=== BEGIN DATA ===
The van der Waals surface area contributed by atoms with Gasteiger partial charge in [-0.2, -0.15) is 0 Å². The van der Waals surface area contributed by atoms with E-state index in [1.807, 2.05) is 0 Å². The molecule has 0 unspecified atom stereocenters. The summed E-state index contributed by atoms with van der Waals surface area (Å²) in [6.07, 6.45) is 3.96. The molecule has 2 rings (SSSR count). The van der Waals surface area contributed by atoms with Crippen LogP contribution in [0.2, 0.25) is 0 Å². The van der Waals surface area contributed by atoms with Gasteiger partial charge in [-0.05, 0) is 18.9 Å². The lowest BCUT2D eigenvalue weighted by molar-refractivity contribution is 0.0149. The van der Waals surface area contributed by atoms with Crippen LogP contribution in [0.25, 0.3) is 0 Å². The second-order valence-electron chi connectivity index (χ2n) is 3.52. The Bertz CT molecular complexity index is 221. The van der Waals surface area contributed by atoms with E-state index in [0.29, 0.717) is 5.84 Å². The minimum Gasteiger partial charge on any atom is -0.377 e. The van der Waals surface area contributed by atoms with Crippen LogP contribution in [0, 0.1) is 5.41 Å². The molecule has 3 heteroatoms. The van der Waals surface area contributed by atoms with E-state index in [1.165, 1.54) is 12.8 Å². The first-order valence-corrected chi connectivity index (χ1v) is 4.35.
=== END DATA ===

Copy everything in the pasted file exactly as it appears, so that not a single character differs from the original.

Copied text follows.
The van der Waals surface area contributed by atoms with Gasteiger partial charge in [-0.2, -0.15) is 0 Å². The van der Waals surface area contributed by atoms with E-state index in [1.807, 2.05) is 0 Å². The molecule has 0 unspecified atom stereocenters. The summed E-state index contributed by atoms with van der Waals surface area (Å²) in [6.07, 6.45) is 3.96. The molecule has 2 rings (SSSR count). The van der Waals surface area contributed by atoms with Crippen LogP contribution in [0.2, 0.25) is 0 Å². The van der Waals surface area contributed by atoms with Gasteiger partial charge in [-0.05, 0) is 18.9 Å². The lowest BCUT2D eigenvalue weighted by molar-refractivity contribution is 0.0149. The van der Waals surface area contributed by atoms with Crippen LogP contribution in [0.25, 0.3) is 0 Å². The second-order valence-electron chi connectivity index (χ2n) is 3.52. The Bertz CT molecular complexity index is 221. The van der Waals surface area contributed by atoms with E-state index in [0.29, 0.717) is 5.84 Å². The minimum Gasteiger partial charge on any atom is -0.377 e. The van der Waals surface area contributed by atoms with Crippen LogP contribution in [0, 0.1) is 5.41 Å². The molecule has 3 heteroatoms. The van der Waals surface area contributed by atoms with E-state index in [1.165, 1.54) is 12.8 Å². The first-order valence-corrected chi connectivity index (χ1v) is 4.35.